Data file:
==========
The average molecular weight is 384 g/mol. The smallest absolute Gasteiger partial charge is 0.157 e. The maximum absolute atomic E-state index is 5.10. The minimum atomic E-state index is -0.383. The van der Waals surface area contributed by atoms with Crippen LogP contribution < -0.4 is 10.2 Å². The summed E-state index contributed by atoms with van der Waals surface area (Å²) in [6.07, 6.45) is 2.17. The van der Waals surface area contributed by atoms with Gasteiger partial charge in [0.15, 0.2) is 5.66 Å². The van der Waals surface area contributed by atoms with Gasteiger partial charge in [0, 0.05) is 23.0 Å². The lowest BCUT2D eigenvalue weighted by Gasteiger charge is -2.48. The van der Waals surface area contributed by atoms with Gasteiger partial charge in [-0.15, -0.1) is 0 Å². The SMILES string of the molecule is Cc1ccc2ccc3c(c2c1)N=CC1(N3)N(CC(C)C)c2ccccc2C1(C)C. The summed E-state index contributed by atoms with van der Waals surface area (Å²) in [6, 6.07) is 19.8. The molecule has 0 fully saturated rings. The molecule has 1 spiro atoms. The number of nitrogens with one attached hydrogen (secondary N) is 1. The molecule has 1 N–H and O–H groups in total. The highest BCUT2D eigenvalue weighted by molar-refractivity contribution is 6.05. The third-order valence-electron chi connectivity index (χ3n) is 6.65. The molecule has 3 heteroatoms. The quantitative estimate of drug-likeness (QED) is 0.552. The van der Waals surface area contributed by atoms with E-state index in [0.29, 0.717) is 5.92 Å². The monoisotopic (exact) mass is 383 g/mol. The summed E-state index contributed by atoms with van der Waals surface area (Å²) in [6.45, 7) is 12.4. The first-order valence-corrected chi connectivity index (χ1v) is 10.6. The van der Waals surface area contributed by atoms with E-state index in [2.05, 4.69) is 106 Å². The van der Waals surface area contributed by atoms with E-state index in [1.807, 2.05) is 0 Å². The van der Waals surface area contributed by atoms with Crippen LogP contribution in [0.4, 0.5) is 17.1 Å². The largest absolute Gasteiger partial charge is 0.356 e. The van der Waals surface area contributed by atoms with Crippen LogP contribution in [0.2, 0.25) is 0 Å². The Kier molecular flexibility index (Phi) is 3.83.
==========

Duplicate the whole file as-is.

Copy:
The average molecular weight is 384 g/mol. The smallest absolute Gasteiger partial charge is 0.157 e. The maximum absolute atomic E-state index is 5.10. The minimum atomic E-state index is -0.383. The van der Waals surface area contributed by atoms with Crippen LogP contribution < -0.4 is 10.2 Å². The summed E-state index contributed by atoms with van der Waals surface area (Å²) in [6.07, 6.45) is 2.17. The van der Waals surface area contributed by atoms with Gasteiger partial charge in [0.15, 0.2) is 5.66 Å². The van der Waals surface area contributed by atoms with Gasteiger partial charge in [0, 0.05) is 23.0 Å². The lowest BCUT2D eigenvalue weighted by Gasteiger charge is -2.48. The van der Waals surface area contributed by atoms with Gasteiger partial charge in [-0.15, -0.1) is 0 Å². The SMILES string of the molecule is Cc1ccc2ccc3c(c2c1)N=CC1(N3)N(CC(C)C)c2ccccc2C1(C)C. The summed E-state index contributed by atoms with van der Waals surface area (Å²) in [6, 6.07) is 19.8. The molecule has 0 fully saturated rings. The molecule has 1 spiro atoms. The number of nitrogens with one attached hydrogen (secondary N) is 1. The molecule has 1 N–H and O–H groups in total. The highest BCUT2D eigenvalue weighted by molar-refractivity contribution is 6.05. The third-order valence-electron chi connectivity index (χ3n) is 6.65. The molecule has 3 heteroatoms. The quantitative estimate of drug-likeness (QED) is 0.552. The van der Waals surface area contributed by atoms with E-state index in [0.29, 0.717) is 5.92 Å². The monoisotopic (exact) mass is 383 g/mol. The summed E-state index contributed by atoms with van der Waals surface area (Å²) in [6.45, 7) is 12.4. The first-order valence-corrected chi connectivity index (χ1v) is 10.6. The van der Waals surface area contributed by atoms with E-state index in [2.05, 4.69) is 106 Å². The van der Waals surface area contributed by atoms with E-state index in [1.807, 2.05) is 0 Å². The van der Waals surface area contributed by atoms with Crippen LogP contribution in [0.4, 0.5) is 17.1 Å². The largest absolute Gasteiger partial charge is 0.356 e. The van der Waals surface area contributed by atoms with Crippen LogP contribution in [0.2, 0.25) is 0 Å². The Kier molecular flexibility index (Phi) is 3.83.